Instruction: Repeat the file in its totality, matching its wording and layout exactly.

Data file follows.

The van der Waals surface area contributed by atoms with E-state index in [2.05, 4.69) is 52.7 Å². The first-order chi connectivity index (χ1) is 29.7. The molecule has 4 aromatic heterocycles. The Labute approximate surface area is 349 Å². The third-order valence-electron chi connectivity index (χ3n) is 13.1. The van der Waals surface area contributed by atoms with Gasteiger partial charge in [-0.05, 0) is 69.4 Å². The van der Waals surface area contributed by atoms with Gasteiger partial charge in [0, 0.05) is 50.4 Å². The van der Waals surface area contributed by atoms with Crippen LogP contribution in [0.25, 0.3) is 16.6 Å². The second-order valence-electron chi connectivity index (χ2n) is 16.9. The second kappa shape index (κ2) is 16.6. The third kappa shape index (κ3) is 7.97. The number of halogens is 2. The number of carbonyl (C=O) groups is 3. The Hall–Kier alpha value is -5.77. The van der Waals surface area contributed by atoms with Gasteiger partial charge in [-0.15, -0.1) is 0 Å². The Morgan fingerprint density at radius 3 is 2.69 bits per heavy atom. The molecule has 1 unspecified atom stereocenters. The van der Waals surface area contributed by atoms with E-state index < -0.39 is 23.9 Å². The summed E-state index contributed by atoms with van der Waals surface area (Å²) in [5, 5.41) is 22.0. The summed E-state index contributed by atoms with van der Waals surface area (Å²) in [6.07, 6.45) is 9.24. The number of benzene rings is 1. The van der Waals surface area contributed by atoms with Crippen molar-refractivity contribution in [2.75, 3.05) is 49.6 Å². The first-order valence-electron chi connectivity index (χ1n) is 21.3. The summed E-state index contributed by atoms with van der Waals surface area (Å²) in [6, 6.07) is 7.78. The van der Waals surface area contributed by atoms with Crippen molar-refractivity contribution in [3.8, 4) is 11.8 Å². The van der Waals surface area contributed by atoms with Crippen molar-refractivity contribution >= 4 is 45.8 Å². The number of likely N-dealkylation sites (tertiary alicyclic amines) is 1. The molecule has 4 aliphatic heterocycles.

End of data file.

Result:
The van der Waals surface area contributed by atoms with E-state index in [2.05, 4.69) is 52.7 Å². The first-order chi connectivity index (χ1) is 29.7. The molecule has 4 aromatic heterocycles. The Labute approximate surface area is 349 Å². The third-order valence-electron chi connectivity index (χ3n) is 13.1. The van der Waals surface area contributed by atoms with Gasteiger partial charge in [-0.05, 0) is 69.4 Å². The van der Waals surface area contributed by atoms with Gasteiger partial charge in [0, 0.05) is 50.4 Å². The van der Waals surface area contributed by atoms with Crippen LogP contribution in [0.25, 0.3) is 16.6 Å². The second-order valence-electron chi connectivity index (χ2n) is 16.9. The second kappa shape index (κ2) is 16.6. The third kappa shape index (κ3) is 7.97. The number of halogens is 2. The number of carbonyl (C=O) groups is 3. The Hall–Kier alpha value is -5.77. The van der Waals surface area contributed by atoms with Gasteiger partial charge in [-0.15, -0.1) is 0 Å². The Morgan fingerprint density at radius 3 is 2.69 bits per heavy atom. The molecule has 1 unspecified atom stereocenters. The van der Waals surface area contributed by atoms with E-state index < -0.39 is 23.9 Å². The summed E-state index contributed by atoms with van der Waals surface area (Å²) in [5, 5.41) is 22.0. The summed E-state index contributed by atoms with van der Waals surface area (Å²) in [6.07, 6.45) is 9.24. The number of benzene rings is 1. The van der Waals surface area contributed by atoms with Crippen molar-refractivity contribution in [2.75, 3.05) is 49.6 Å². The first-order valence-electron chi connectivity index (χ1n) is 21.3. The summed E-state index contributed by atoms with van der Waals surface area (Å²) in [6, 6.07) is 7.78. The van der Waals surface area contributed by atoms with Crippen molar-refractivity contribution in [3.8, 4) is 11.8 Å². The van der Waals surface area contributed by atoms with Crippen molar-refractivity contribution >= 4 is 45.8 Å². The number of likely N-dealkylation sites (tertiary alicyclic amines) is 1. The molecule has 4 aliphatic heterocycles.